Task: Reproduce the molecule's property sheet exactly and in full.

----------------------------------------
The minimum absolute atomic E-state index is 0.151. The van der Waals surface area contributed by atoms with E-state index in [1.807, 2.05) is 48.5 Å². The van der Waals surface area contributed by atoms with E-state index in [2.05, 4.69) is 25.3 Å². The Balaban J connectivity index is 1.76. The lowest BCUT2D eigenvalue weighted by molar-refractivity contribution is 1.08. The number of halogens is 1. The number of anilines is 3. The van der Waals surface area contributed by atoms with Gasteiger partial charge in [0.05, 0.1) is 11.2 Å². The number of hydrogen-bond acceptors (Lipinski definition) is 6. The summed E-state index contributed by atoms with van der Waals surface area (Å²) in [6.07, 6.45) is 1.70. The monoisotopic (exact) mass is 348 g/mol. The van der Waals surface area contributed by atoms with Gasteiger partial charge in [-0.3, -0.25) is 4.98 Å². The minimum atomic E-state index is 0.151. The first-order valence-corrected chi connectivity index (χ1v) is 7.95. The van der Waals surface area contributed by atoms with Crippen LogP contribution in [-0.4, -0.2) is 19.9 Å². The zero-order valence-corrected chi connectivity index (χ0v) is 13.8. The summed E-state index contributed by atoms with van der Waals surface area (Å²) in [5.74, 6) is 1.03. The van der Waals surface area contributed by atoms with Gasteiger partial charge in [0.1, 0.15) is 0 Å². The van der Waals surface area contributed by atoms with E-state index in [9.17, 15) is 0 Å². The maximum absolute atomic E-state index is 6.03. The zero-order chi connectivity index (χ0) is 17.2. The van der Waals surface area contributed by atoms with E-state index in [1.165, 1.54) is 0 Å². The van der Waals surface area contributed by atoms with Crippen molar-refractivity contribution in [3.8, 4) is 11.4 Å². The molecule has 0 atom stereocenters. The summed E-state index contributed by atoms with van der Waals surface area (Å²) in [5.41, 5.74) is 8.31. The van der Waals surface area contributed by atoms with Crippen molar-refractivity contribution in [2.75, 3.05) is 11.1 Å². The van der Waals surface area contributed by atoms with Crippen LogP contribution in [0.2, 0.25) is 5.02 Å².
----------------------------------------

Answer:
The minimum absolute atomic E-state index is 0.151. The van der Waals surface area contributed by atoms with E-state index in [1.807, 2.05) is 48.5 Å². The van der Waals surface area contributed by atoms with E-state index in [2.05, 4.69) is 25.3 Å². The Balaban J connectivity index is 1.76. The lowest BCUT2D eigenvalue weighted by molar-refractivity contribution is 1.08. The number of halogens is 1. The number of anilines is 3. The van der Waals surface area contributed by atoms with Gasteiger partial charge in [0.05, 0.1) is 11.2 Å². The number of hydrogen-bond acceptors (Lipinski definition) is 6. The summed E-state index contributed by atoms with van der Waals surface area (Å²) in [6.07, 6.45) is 1.70. The monoisotopic (exact) mass is 348 g/mol. The van der Waals surface area contributed by atoms with Gasteiger partial charge in [-0.3, -0.25) is 4.98 Å². The minimum atomic E-state index is 0.151. The first-order valence-corrected chi connectivity index (χ1v) is 7.95. The van der Waals surface area contributed by atoms with Crippen LogP contribution in [-0.4, -0.2) is 19.9 Å². The zero-order valence-corrected chi connectivity index (χ0v) is 13.8. The summed E-state index contributed by atoms with van der Waals surface area (Å²) in [5.74, 6) is 1.03. The van der Waals surface area contributed by atoms with Gasteiger partial charge in [0.1, 0.15) is 0 Å². The van der Waals surface area contributed by atoms with E-state index in [9.17, 15) is 0 Å². The maximum absolute atomic E-state index is 6.03. The zero-order chi connectivity index (χ0) is 17.2. The van der Waals surface area contributed by atoms with E-state index in [1.165, 1.54) is 0 Å². The van der Waals surface area contributed by atoms with Crippen molar-refractivity contribution in [3.8, 4) is 11.4 Å². The molecule has 0 atom stereocenters. The summed E-state index contributed by atoms with van der Waals surface area (Å²) in [5.41, 5.74) is 8.31. The van der Waals surface area contributed by atoms with Crippen molar-refractivity contribution in [2.75, 3.05) is 11.1 Å². The van der Waals surface area contributed by atoms with Crippen LogP contribution in [0.2, 0.25) is 5.02 Å².